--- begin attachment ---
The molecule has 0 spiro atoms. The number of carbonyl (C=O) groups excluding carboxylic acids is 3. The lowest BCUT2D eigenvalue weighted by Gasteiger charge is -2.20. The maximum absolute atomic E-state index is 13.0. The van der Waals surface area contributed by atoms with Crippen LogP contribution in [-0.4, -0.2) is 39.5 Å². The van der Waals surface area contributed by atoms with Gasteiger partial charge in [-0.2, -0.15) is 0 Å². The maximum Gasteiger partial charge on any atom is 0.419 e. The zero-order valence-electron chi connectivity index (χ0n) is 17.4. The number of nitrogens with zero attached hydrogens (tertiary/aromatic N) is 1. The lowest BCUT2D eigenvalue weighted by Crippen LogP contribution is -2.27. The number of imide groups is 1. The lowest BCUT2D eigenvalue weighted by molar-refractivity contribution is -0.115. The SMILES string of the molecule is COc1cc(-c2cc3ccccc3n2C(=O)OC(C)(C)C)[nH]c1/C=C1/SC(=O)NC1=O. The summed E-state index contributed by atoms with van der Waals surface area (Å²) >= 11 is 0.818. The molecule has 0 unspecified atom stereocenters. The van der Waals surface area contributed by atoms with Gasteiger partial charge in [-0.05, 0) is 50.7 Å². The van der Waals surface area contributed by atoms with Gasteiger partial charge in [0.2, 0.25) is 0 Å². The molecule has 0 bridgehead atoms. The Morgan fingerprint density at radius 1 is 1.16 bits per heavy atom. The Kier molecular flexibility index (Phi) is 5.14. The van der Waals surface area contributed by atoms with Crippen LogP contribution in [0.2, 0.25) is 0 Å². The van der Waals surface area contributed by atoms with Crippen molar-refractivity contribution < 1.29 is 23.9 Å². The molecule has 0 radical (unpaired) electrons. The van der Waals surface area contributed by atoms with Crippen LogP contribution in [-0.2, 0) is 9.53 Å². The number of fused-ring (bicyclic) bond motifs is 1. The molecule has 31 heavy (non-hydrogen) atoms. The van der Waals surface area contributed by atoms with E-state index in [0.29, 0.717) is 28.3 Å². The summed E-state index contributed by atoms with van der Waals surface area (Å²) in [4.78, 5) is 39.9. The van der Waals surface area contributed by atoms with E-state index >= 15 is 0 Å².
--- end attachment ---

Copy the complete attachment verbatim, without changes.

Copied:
The molecule has 0 spiro atoms. The number of carbonyl (C=O) groups excluding carboxylic acids is 3. The lowest BCUT2D eigenvalue weighted by Gasteiger charge is -2.20. The maximum absolute atomic E-state index is 13.0. The van der Waals surface area contributed by atoms with Crippen LogP contribution in [-0.4, -0.2) is 39.5 Å². The van der Waals surface area contributed by atoms with Gasteiger partial charge in [-0.2, -0.15) is 0 Å². The maximum Gasteiger partial charge on any atom is 0.419 e. The zero-order valence-electron chi connectivity index (χ0n) is 17.4. The number of nitrogens with zero attached hydrogens (tertiary/aromatic N) is 1. The lowest BCUT2D eigenvalue weighted by Crippen LogP contribution is -2.27. The number of imide groups is 1. The lowest BCUT2D eigenvalue weighted by molar-refractivity contribution is -0.115. The SMILES string of the molecule is COc1cc(-c2cc3ccccc3n2C(=O)OC(C)(C)C)[nH]c1/C=C1/SC(=O)NC1=O. The summed E-state index contributed by atoms with van der Waals surface area (Å²) >= 11 is 0.818. The molecule has 0 unspecified atom stereocenters. The van der Waals surface area contributed by atoms with Gasteiger partial charge in [-0.05, 0) is 50.7 Å². The van der Waals surface area contributed by atoms with Gasteiger partial charge in [0.2, 0.25) is 0 Å². The molecule has 0 bridgehead atoms. The Morgan fingerprint density at radius 1 is 1.16 bits per heavy atom. The Kier molecular flexibility index (Phi) is 5.14. The van der Waals surface area contributed by atoms with Crippen LogP contribution in [0.2, 0.25) is 0 Å². The van der Waals surface area contributed by atoms with Crippen molar-refractivity contribution < 1.29 is 23.9 Å². The molecule has 0 radical (unpaired) electrons. The van der Waals surface area contributed by atoms with Crippen LogP contribution in [-0.2, 0) is 9.53 Å². The number of fused-ring (bicyclic) bond motifs is 1. The molecule has 31 heavy (non-hydrogen) atoms. The van der Waals surface area contributed by atoms with E-state index in [0.29, 0.717) is 28.3 Å². The summed E-state index contributed by atoms with van der Waals surface area (Å²) in [4.78, 5) is 39.9. The van der Waals surface area contributed by atoms with E-state index >= 15 is 0 Å².